Good reads: ‘How We Invented Freedom
and Why it Matters’ by Daniel Hannan

Western civilisation has deep roots. The Greeks invented democracy and philosophy. The Romans spread civilisation across Western Europe. Medieval Christendom fostered a loose European identity that still persists to this day. The religious wars of the 1600s gave birth to the notion of religious tolerance and inviolable nation states.

But as Daniel Hannan, the Conservative MEP and honorary president of Conservatives for Liberty argues, the modern Western ideal of freedom under law is peculiarly English.

Any conservative looking for a robust intellectual defence of the Anglosphere tradition would do well to pick up a copy of Daniel Hannan’s ‘How We Invented Freedom and Why It Matters’.

Hannan completely rejects the currently-fashionable Marxist notion that British history is all about exploitation: the oppression of slaves by free men, peasants by landowners, factory hands by industrialists, Irishmen, Africans and Indians by posh, swaggering imperialists.

He comes out swinging with a defence of the much-derided Whig view of history. The mistake of the Whig historians like Macauley and Trevelyan, Hannan argues, was to see history as a series of steps towards the inevitable triumph of liberty.

But modern historians are wrong to write their contributions off completely. Many of the events the Whigs celebrated are genuinely exceptional. No other nation had a Magna Carta. No other nation had a Glorious Revolution.

And in any case, many of the most celebrated “modern” historians – men like Eric Hobsbawm, EH Carr, EP Thompson, Christopher Hill and CLR James – are guilty of the same crimes they accuse Macauley of.

Like the Whigs, the Marxist historians see history as an unrelenting advance towards victory. But the victory they seek is not a world where all human beings are free but one where the organised working classes have crushed all opposition.

Britain, Hannan argues, is unique because of its legal and political culture.

The Anglosphere concept of liberty begins in the tribal forest gatherings of Germania described by Tacitus. It took flight across the North Sea, and put down deep roots, with the Anglo-Saxon invasions of Britain. It has been with us ever since. Danish and Norman conquerors became English, and adopted English ideas of government. The seed of liberty was an ideal that refused to die.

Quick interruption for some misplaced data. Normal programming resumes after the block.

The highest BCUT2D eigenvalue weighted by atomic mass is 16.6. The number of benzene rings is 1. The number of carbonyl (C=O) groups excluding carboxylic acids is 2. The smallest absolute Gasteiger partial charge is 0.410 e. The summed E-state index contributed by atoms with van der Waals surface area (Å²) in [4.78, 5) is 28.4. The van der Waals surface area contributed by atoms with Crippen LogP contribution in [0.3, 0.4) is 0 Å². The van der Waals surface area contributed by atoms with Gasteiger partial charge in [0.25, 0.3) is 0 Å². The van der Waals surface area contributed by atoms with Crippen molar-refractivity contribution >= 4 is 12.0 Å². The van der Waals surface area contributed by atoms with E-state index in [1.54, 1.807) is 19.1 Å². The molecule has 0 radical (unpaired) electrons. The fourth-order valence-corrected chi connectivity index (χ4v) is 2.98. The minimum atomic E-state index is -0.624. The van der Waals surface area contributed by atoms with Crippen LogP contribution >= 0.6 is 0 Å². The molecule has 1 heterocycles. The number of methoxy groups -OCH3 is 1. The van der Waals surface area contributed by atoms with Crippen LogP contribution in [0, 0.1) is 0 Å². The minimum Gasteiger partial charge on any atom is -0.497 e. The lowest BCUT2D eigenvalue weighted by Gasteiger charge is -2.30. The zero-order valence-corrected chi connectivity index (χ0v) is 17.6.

It was this indigenous tradition of freedom that was asserted by Magna Carta in 1215. King John may have tried to overturn it, but over the next several centuries it became the foundation stone of British liberty.

An unbroken line runs from that date to this: through the foundation of Parliament by Simon de Montfort, the struggles against Charles I that led to the Civil War in the Three Kingdoms, via the Levellers, the Glorious Revolution, and the US Constitution and Bill of Rights.

The institutions and ideas we take for granted are unique. Outside the English-speaking world, common law, jury trial, representative government and strong property rights are remarkably rare. Only in Denmark, Iceland and Holland did they spring up elsewhere.

Extremism has never flourished in Britain. Whilst revolutionary communism and national socialism swept across the continent of Europe, they failed to gain any purchase on the minds of the English-speaking peoples.

Our ancestors may have beheaded Charles I and established a Commonwealth, but they soon invited the monarchy back. Communists failed in their attempts to stir up revolution in England in both the 1840s and the 1960s. The nation that rejected Michael Foot at the ballot box will soon reject Jeremy Corbyn and his army of youthful fanatics as well.

The British concept of freedom was not to be confined to these islands. As Hannan convincingly asserts, nowhere is the tradition of liberty our ancestors once prided ourselves on stronger than in the United States of America.

The Pilgrims brought with them the Protestant faith, strong work ethic, language and values that have traditionally been the characteristics of the English-speaking peoples. Alone in a wilderness, separated from home by the wide Atlantic, they refined and strengthened those values.

In 1775 they upheld them against George III, with the support of the vast majority of English-speakers even in Britain. Today’s Tea Partier is yesterday’s Patriot.

When tyrants and dictators threaten to destroy liberty and democracy, the nations who stand against them have always been led by the English-speaking democracies: Britain, America, Canada, Ireland, Australia, New Zealand and India – the largest English-speaking democracy of all.

There is a great debate raging now about British values: What are they? How do we preserve them? Daniel Hannan has magnificently contributed to that debate. His book is a thunderclap in defence of life, liberty and property.

Freedom is the common heritage of the English speaking peoples. Each generation must make up its mind whether it is worthy of it.


Chris has been a member of the Conservative Party since 2010. He believes strongly in individual freedom, personal responsibility, and the power of free markets to eliminate poverty by encouraging wealth creation. Follow him on Twitter: @cjmanby1989

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The views expressed in this article are that of the author and do not necessarily reflect the views of Conservatives for Liberty.